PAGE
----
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Woman’s skirt, consisting of a long, rectangular, dark red and black length of tie-dyed cotton textile. A large red central panel is bordered at one selvage edge by a narrow (19 cm wide) black band and at the opposite selvage edge by a wider (41 cm wide) black band. Clusters of white, yellow and red geometric patterns formed by tie-dyed dots are widely scattered throughout.

History Of Use

To be worn with a matching veil (1472/6b) and a backless blouse (choli or kancheeri), along with ivory or white plastic bracelets covering the upper and lower arms, as wedding attire by brides who are members of a particular caste. The skirt is worn gathered at the waist and tied with a string. Subtle differences in design, colour and pattern, or in the way the skirt is pleated or gathered, occur among different villages. A woman purchases the skirt and veil from a printer for her daughter’s wedding.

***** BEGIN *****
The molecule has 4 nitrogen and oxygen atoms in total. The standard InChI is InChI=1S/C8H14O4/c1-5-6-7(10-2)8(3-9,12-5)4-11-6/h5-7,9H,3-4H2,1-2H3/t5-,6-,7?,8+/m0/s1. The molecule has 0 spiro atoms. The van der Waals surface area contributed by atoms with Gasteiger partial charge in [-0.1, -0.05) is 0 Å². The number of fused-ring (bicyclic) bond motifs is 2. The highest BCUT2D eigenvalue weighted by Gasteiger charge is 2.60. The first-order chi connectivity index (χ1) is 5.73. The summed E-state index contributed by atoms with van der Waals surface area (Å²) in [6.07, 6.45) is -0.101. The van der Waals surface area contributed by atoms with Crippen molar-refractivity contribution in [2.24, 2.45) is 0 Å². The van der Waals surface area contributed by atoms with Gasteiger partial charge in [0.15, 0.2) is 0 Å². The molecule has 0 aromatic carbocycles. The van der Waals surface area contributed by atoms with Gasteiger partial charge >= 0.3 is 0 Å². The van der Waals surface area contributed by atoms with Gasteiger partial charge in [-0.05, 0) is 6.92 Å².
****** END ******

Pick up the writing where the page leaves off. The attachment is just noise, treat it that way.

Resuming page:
Cultural Context


Iconographic Meaning

The colour red symbolizes blood and life. It is associated with weddings and is always included in dowry garments. There are references to tie-dyed cloth as symbolic of fidelity in Sindhi folk poetry.


Purchased by Razia Ahmed from the printer in Khipro, Sindh.

Specific Techniques

Bandhani means “to tie.” Before dyeing, the textile is printed with the design using a wooden block and a temporary dye that washes out. A continuous string, which has been dipped in wax, is used to firmly tie all the pattern elements on the piece before dyeing. After dyeing and washing, the string is removed.

Item History

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